At the end of the trip, she (jokingly?) told the Littles to get into her car. She motioned to the front seat, saying, “quick. Get in, no one’s looking!” They ran back to me, and Carl was laughing. Mary was not. Mary was hesitant to speak to M. She had massive tantrums on the way home, but we stopped frequently and helped her through the long drive home.

I honestly had no idea what was coming after that. I believe that M is a good person and is trying her best. She is grieving the loss of her siblings. While I was sending her pictures from the trip, and planning the next visit, she was talking to the social workers. Apparently she made claims that my husband and I locked the children in the basement for lengths of time. I have no idea why she would think or say this except that it did happen in their bio home. At any rate, no one took her seriously and we didn’t hear anything more about that.

Soon after this, communication with M became toxic. She encouraged Sean to run away. She talked about ways for Sean to get the Littles to her. She might have told him to hide Mary’s psychiatric medication because she didn’t believe that Mary was “crazy.” Poor M claimed that she had “heard voices” telling her to do things all through high school and that she was “just fine without all that therapy and medication.” Poor girl. It’s possible that Sean fabricated some of this, as he so often did. It’s equally possible that he fabricated stories about us to her. Who knows? My heart went out to her but I also felt the need to protect our family.

She tried to stop the adoption in any way she could. She sent me texts swearing at me and threatening me. Eventually I told her that I was willing to send pictures of the kids, but we should not communicate any further. The social worker asked us to stop attempting visits with her and we agreed.

The Littles didn’t notice her absence, but I did. I felt for this teenager who had never been adopted. Her mother had left her many times. Her siblings had left her. Even when she started speaking to them again they had been full of happy stories about their new “mommy” and “daddy.” That must have been awful for her.

After a time, she contacted me to apologize. I sent her pictures and videos right away.  We had a good conversation about boundaries. She gave us information and little stories about our children’s early childhoods. We will forever cherish these and share them with our children. M actually sent baby pictures to us so that the children could see themselves as babies. She also sent us her own baby pictures. I think she needed someone to tell her how cute and precious she had been. She wanted someone to cherish her baby pictures as well.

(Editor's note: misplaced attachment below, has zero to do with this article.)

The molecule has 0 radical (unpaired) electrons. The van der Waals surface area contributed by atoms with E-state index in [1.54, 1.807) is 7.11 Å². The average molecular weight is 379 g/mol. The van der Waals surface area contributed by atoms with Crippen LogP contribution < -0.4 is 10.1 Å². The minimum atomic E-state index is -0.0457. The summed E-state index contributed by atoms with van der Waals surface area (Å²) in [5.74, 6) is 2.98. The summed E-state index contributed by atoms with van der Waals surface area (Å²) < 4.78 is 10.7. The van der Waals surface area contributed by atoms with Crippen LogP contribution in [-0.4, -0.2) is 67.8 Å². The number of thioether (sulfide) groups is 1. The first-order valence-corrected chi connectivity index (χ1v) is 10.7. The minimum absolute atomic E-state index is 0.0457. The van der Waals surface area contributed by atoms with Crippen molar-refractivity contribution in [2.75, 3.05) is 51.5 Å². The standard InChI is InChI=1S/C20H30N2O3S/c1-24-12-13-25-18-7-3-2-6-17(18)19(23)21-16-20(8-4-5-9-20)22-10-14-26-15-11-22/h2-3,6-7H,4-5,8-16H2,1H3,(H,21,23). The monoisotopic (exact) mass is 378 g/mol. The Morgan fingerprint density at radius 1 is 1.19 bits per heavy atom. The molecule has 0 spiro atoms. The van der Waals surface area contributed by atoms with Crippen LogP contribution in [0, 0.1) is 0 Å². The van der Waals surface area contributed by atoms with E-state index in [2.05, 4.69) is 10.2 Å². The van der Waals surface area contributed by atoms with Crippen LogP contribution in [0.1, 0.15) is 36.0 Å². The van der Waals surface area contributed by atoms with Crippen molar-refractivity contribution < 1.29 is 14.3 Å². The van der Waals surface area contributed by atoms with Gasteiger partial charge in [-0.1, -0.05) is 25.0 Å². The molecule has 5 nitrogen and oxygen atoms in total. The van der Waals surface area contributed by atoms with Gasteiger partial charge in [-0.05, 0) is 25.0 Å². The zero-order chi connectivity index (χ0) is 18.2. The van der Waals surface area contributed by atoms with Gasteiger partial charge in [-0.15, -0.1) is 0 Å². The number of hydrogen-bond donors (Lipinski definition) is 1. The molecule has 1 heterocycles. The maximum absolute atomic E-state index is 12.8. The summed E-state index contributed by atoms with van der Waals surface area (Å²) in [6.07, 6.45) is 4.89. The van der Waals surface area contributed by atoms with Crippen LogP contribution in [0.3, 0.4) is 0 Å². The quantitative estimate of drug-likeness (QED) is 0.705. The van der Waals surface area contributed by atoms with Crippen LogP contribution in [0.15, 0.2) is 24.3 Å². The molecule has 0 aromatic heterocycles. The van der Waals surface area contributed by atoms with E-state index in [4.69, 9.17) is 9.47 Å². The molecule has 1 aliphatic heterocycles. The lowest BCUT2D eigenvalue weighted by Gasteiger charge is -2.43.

She was the only one who gave our kids this invaluable link to their past. For this, I am forever grateful.

I continued to send pictures and updates. I set up a few phone calls. I think the calls were awkward because Mary didn’t want to talk and Carl went on and on about all of the cool things he did with “his dad” and “his mom.” We started discussing another visit. And then things fell apart with Marcus and Sean.

We never heard from M again. The last update I sent was a picture of the Littles in front of the Christmas tree. She never responded. Since then, Sean ran away from his new foster home, presumably to follow the plans they had made.

I never could figure out how to allow her to be in the children’s lives in a way that was separate from her feelings about us as parents. I never could find a way to make her feel included. Friend or for? She was never truly a friend to the family. How could she be? She was never a foe, either, because how could we ever blame her? She was just a girl. A girl that got left behind in all the DCF shuffle.

I wish her well. We must proceed cautiously with her, should she ever contact us again. How do we keep that connection alive? How do we honor it? I don’t know but I am trying to learn.
*Names have been changed to protect the privacy of those involved.

**If you have ever considered foster care or adoption, I encourage you to start your own adventure.

 

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adoption, family

Smiling at My Daughter’s Tears: Adventures in Overcoming PTSD Symptoms

cheer

This is the first time I am happy to see her cry. In fact, I’m overjoyed. Our little girl has buried her face in my sweater and she is sobbing. I’m crying, too, but I am mostly excited for her.

A year and a half ago, Luke and I were blessed to bring Mary and her siblings home. At the time she was just 7 years old. She was described in her pre-adoption paperwork as “selectively mute” outside of her foster home. In public, she would cling to her older brother, look at her shoes, and flinch away from others.

She wouldn’t speak to her first grade teacher when she was in foster care. She didn’t participate in any groups, teams, or activities outside of the home. This was mostly due to her trauma. She was scared. She was intent on staying “safe,” which is all part of her PTSD.